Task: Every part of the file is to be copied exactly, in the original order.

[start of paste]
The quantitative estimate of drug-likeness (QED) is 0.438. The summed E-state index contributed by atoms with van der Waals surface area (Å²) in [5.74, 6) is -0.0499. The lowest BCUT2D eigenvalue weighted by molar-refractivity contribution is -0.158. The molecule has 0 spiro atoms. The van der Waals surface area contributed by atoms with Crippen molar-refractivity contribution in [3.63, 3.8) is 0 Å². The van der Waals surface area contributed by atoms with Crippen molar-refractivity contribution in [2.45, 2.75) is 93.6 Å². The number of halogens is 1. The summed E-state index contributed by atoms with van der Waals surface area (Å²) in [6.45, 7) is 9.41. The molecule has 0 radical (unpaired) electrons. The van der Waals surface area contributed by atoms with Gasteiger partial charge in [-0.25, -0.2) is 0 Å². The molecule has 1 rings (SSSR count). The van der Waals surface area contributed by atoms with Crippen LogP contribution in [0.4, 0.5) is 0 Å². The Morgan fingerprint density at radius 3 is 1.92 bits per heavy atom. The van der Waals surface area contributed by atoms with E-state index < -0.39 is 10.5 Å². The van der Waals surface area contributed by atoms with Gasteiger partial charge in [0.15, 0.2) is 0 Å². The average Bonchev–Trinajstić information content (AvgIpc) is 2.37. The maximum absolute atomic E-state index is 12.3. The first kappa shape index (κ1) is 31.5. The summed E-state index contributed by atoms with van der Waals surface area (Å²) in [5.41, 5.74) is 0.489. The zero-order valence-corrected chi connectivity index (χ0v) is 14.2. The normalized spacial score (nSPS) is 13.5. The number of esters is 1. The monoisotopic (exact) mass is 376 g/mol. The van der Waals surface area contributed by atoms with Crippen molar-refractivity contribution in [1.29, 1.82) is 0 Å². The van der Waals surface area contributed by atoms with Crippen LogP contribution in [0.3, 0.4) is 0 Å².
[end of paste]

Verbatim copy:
The quantitative estimate of drug-likeness (QED) is 0.438. The summed E-state index contributed by atoms with van der Waals surface area (Å²) in [5.74, 6) is -0.0499. The lowest BCUT2D eigenvalue weighted by molar-refractivity contribution is -0.158. The molecule has 0 spiro atoms. The van der Waals surface area contributed by atoms with Crippen molar-refractivity contribution in [3.63, 3.8) is 0 Å². The van der Waals surface area contributed by atoms with Crippen molar-refractivity contribution in [2.45, 2.75) is 93.6 Å². The number of halogens is 1. The summed E-state index contributed by atoms with van der Waals surface area (Å²) in [6.45, 7) is 9.41. The molecule has 0 radical (unpaired) electrons. The van der Waals surface area contributed by atoms with Gasteiger partial charge in [-0.25, -0.2) is 0 Å². The molecule has 1 rings (SSSR count). The van der Waals surface area contributed by atoms with Crippen LogP contribution in [0.4, 0.5) is 0 Å². The Morgan fingerprint density at radius 3 is 1.92 bits per heavy atom. The van der Waals surface area contributed by atoms with E-state index < -0.39 is 10.5 Å². The van der Waals surface area contributed by atoms with Gasteiger partial charge in [0.15, 0.2) is 0 Å². The average Bonchev–Trinajstić information content (AvgIpc) is 2.37. The maximum absolute atomic E-state index is 12.3. The first kappa shape index (κ1) is 31.5. The summed E-state index contributed by atoms with van der Waals surface area (Å²) in [5.41, 5.74) is 0.489. The zero-order valence-corrected chi connectivity index (χ0v) is 14.2. The normalized spacial score (nSPS) is 13.5. The number of esters is 1. The monoisotopic (exact) mass is 376 g/mol. The van der Waals surface area contributed by atoms with Crippen molar-refractivity contribution in [1.29, 1.82) is 0 Å². The van der Waals surface area contributed by atoms with Crippen LogP contribution in [0.3, 0.4) is 0 Å².